Sensitivity analyses were restricted only to studies showing the association of the effect of nurse practitioner-led care on the outcomes of care for adult subjects with cardiovascular disease. For subgroup and sensitivity analysis, we performed a comparison between the nurse practitioner-led care and standard care. It has to be noted that standard care differed form study to another according but most of them was physician led care.

2.6. Statistical Analysis

We computed the odds ratio (OR), mean difference (MD), and 95% confidence interval (CI) by the dichotomous or continuous technique with a random or fixed-effect model. We calculated the I2 index and the I2 index was between 0% and 100%. When the I2 index was around 0%, 25%, 50%, and 75% that identifies no, low, moderate, and high heterogeneity, respectively. If the I2 was > 50%, we used the random-effect; if it was < 50%, we used the fixed-effect. We used stratifying the original calculation per result category as defined before to do the subgroup analysis. A p-value for differences amongst subgroups of <0.05 reflected statistically significant. Studies bias was measured quantitatively using the Egger regression test (studies bias is present if p≥0.05), and qualitatively, by visual examination of funnel plots of the logarithm of odds ratios against their standard errors. The entire p-values were 2 tailed. Reviewer manager version 5.3 (The Nordic Cochrane Centre, The Cochrane Collaboration, Copenhagen, Denmark) was used to perform all measurements and graphs.

3. Results

A total of 1021 distinctive studies were found, of which 8 studies (between 2004 and 2021) satisfied the inclusion criteria and were comprised in the study. 13, 14, 15, 16, 17, 18

The 8 studies included 4019 subjects with cardiovascular disease at the start of the study; 2064 of them were provided with nurse practitioner-led care and 1955 were standard care. All studies evaluated the effect of nurse practitioner-led care on the outcomes of care for adult subjects with cardiovascular disease.

The study size ranged from 103 to 1240 subjects with cardiovascular disease at the beginning of the study. The information of the 8 studies is revealed in Table 2. Seven studies reported data stratified to the 30-day readmission for cardiovascular disease, 4 studies reported data stratified to the length of stay after cardiac surgery, 3 studies reported data stratified to health-related quality of life: SF-36 physical composite score and 3 studies reported data stratified to health-related quality of life: SF-36 mental composite score.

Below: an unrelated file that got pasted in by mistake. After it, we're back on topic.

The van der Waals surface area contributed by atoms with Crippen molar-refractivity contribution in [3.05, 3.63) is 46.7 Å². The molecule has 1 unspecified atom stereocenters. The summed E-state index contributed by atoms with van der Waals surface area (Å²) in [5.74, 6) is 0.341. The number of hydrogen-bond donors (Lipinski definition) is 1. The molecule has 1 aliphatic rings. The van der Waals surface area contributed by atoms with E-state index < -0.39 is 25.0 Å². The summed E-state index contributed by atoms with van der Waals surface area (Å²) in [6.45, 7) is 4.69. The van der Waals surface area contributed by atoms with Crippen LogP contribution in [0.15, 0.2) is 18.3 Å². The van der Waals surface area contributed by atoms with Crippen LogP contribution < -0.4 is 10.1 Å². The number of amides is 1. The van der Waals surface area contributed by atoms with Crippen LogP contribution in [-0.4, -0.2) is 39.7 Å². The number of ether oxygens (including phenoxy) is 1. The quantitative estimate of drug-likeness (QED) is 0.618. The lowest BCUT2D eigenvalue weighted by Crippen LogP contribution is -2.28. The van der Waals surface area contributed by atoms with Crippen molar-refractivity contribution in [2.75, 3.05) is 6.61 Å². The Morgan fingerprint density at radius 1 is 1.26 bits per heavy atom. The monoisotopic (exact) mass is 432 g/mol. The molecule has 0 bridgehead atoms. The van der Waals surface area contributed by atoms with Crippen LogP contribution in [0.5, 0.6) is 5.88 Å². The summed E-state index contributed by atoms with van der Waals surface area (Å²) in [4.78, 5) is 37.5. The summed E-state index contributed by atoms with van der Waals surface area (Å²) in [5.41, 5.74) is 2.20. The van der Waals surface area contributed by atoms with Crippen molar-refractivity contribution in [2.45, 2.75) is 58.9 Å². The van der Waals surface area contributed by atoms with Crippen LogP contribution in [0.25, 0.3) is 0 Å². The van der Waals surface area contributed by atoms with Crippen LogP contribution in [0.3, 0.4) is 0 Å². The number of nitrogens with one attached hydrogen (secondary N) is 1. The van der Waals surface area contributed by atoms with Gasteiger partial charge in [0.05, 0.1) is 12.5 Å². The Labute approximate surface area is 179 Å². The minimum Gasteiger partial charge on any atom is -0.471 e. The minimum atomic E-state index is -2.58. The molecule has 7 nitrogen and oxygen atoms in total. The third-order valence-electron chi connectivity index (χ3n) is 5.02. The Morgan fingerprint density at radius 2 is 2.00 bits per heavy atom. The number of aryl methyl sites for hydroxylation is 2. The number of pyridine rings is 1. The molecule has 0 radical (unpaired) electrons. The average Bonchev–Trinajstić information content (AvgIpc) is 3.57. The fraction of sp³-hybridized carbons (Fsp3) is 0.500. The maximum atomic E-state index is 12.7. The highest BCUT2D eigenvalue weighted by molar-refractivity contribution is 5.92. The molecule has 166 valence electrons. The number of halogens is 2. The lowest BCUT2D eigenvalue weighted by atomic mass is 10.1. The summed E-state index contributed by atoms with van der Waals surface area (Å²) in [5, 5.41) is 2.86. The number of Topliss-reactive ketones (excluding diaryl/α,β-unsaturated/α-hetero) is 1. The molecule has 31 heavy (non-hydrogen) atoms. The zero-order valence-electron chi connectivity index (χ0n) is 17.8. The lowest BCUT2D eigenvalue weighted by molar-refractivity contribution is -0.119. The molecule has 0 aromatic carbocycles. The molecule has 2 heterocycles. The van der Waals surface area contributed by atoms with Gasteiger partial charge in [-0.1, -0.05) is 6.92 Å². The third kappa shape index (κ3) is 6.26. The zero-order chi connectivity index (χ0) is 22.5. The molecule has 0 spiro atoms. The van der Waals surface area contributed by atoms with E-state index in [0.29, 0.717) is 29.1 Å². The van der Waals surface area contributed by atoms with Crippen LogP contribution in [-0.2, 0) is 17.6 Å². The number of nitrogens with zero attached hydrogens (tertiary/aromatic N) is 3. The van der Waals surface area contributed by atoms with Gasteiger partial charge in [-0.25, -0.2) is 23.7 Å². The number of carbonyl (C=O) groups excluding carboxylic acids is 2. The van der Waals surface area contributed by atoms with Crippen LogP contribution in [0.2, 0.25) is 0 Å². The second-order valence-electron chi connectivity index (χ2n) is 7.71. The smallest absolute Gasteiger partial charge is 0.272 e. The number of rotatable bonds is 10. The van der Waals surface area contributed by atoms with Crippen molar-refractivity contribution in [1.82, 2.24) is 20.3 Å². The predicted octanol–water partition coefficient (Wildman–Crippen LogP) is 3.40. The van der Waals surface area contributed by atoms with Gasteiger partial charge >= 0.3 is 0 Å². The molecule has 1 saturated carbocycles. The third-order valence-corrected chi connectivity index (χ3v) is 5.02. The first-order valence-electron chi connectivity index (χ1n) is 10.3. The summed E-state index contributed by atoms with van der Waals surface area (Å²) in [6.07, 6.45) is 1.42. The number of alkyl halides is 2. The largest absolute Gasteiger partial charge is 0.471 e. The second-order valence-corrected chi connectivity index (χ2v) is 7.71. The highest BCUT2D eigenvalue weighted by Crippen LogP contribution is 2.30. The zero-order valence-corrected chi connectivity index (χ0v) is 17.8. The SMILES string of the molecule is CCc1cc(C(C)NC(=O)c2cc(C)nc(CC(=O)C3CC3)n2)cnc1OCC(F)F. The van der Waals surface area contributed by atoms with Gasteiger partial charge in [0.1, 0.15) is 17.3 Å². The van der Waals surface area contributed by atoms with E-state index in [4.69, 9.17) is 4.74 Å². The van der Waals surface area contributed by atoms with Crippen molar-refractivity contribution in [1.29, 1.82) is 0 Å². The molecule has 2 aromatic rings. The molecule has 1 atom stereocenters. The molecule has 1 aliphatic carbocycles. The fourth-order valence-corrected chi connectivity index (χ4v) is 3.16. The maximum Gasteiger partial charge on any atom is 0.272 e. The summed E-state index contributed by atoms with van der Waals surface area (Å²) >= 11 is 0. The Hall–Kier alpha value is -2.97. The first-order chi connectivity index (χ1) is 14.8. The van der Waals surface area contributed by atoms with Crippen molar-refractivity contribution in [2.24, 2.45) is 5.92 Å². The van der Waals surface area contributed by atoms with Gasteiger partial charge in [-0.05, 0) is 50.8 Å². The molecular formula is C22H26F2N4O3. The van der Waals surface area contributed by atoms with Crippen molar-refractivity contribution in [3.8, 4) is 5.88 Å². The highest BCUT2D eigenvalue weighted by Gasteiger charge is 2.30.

Nurse practitioner-led care had significantly lower 30-day readmission for cardiovascular disease (OR, 0.63; 95% CI, 0.47-0.86, p=0.004) with moderate heterogeneity (I2 = 64%) compared to standard care in subjects with cardiovascular disease as shown in Figure 2.

However, nurse practitioner-led care had no significant difference in length of stay after cardiac surgery (MD, -1.27; 95% CI, -3.72-1.19, p=0.31) with high heterogeneity (I2 = 90%), health-related quality of life: SF-36 physical composite score (MD, 0.21; 95% CI, -0.75-1.17, p=0.67) with no heterogeneity (I2 = 0%), and health-related quality of life: SF-36 mental composite score (MD, -0.79; 95% CI, -2.65 - 1.08, p=0.41) with moderate heterogeneity (I2 = 61%) compared to standard care in subjects with cardiovascular disease as shown in Figure 3Figure 5.

Selected studies stratified analysis that adjusted for ethnicity, and age was not completed because no studies stated or adjusted for these influences.

Based on the visual assessment of the funnel plot as well as on quantitative measurement by the Egger regression test, there was no indication of publication bias (p = 0.88). Yet, the majority of the comprised studies were of low methodological quality because of their small sample size. All studies did not have selective reporting bias, and no articles had incomplete result data and selective reporting.

4. Discussion

Nurse practitioner-led care had significantly lower 30-day readmission for cardiovascular disease compared to standard care in subjects with cardiovascular disease. However, nurse practitioner-led care had no significant difference in length of stay after cardiac surgery, health-related quality of life: SF-36 physical composite score and health-related quality of life: SF-36 mental composite score compared to standard care in subjects with cardiovascular disease. Yet, the analysis of results must be done with attention due to the low number of studies found for the meta-analysis; recommending the necessity for additional studies to confirm these findings or perhaps to significantly impacts confidence in the effect assessment especially length of stay after cardiac surgery, health-related quality of life: SF-36 physical composite score and health-related quality of life: SF-36 mental composite score with their low number of studies found evaluation them.